Creed ‘bites back’ on FF’s 14-point beef sector demands

The Minister for Agriculture, Food and the Marine, Michael Creed, has hit back at Fianna Fáil’s 14-point motion to tackle ongoing challenges facing the Irish beef farming sector.

In a statement, a spokesperson for Minister Creed said that the Government is “not opposing” last night’s (March 27) motion “due to the fact that it is already actively delivering on all of the matters raised”.

The motion proposals cover a number of key issues in the sector at the moment, namely: Brexit; live exports; supply chain transparency; CAP; and international trade going forward.

In response to Fianna Fáil’s request for “immediate Brexit mitigation funding for farmers” – specifically exceptional and market disturbance aid for beef and other vulnerable sectors under Article 219 of the Common Agricultural Policy Common Market Organisation Regulation – the spokesperson outlined that the EU Commission “is ready to support Ireland”.

The terms and conditions of any aid package will be announced in due course, in the event that a disorderly Brexit occurs. We continue to hope that this outcome will be avoided.

“The European Commission recently announced that the maximum threshold limits under the agriculture de minimis regulation will increase from €15,000 up to €25,000. This will allow for greater flexibility and efficiency, notably in times of crisis.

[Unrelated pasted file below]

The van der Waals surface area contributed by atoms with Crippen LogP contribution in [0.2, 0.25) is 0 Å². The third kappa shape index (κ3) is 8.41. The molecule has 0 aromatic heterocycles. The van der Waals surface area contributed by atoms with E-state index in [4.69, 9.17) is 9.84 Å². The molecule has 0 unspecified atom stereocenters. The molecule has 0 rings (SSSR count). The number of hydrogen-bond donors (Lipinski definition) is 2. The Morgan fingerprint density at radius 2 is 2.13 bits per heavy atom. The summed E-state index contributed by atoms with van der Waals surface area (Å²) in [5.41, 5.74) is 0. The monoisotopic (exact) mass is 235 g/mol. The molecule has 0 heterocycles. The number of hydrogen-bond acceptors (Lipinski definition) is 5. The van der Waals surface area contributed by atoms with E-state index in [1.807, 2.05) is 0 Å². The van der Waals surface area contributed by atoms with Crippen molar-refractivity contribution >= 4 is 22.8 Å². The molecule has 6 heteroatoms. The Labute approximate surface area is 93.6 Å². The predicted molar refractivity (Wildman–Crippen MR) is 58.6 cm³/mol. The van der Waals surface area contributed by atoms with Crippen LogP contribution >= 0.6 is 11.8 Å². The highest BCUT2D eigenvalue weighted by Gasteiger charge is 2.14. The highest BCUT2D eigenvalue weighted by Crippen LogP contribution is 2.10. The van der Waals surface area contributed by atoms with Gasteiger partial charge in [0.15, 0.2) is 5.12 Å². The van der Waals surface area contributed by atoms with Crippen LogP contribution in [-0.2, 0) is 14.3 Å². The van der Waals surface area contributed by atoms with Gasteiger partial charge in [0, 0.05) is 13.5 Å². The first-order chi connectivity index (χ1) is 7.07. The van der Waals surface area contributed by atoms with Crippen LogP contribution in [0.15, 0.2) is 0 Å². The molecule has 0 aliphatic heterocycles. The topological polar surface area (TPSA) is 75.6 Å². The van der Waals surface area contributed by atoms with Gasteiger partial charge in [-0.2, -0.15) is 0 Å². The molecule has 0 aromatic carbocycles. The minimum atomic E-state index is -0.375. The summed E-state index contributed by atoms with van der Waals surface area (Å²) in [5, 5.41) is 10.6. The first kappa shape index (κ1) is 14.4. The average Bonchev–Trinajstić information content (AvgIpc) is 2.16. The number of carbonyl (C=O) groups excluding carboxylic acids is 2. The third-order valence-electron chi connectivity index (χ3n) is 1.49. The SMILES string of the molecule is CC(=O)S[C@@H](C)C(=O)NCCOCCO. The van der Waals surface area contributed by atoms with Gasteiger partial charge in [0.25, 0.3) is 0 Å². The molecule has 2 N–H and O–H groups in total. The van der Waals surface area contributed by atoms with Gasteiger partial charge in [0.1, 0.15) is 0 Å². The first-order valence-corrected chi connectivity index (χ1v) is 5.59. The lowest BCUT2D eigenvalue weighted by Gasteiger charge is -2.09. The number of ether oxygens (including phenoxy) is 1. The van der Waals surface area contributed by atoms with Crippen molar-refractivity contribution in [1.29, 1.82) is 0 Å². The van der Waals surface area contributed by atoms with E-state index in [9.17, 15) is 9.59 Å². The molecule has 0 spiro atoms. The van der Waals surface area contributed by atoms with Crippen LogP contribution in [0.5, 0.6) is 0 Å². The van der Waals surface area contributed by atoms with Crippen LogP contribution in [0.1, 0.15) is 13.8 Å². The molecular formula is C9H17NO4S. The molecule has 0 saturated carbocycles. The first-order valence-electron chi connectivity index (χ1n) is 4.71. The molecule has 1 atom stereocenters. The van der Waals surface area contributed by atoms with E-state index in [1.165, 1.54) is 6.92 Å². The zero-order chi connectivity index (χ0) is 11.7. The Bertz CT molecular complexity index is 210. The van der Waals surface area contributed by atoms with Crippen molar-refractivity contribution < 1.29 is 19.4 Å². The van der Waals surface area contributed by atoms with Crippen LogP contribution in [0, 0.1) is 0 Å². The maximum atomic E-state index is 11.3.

Also Read: No one is making money – it’s only who is losing the least

“It was also pointed out that the department, alongside the Department of Business, Enterprise and Innovation and Enterprise Ireland, has also received approval from the commission for an Irish state aid application, that would allow an Irish food company to receive state aid funding for the diversification of its activities.

“The potential for this approval to act as a template for assistance for agri-food enterprises within state aid rules is currently being examined,” the spokesperson said.

CAP Budget

On Fianna Fáil’s calls to secure additional funding under the next CAP reform programme to achieve a suckler cow support payment of €200/cow, Minister Creed said he is “firmly committed” to ensuring that suckler farmers continue to receive strong support in the next CAP.

Critically, Ireland has called for the protection of the CAP budget and Minister Creed has engaged extensively with other member states to seek support for this position.

“The Taoiseach has indicated that Ireland is prepared to increase its net contributions to the EU, but only if core policies, including the CAP, are protected.

“In addition to the €300 million BDGP [Beef Data Genomics Programme] scheme the minister has recently opened the €20 million BEEP scheme,” said the spokesperson.

CLASSIFIED ADVERTS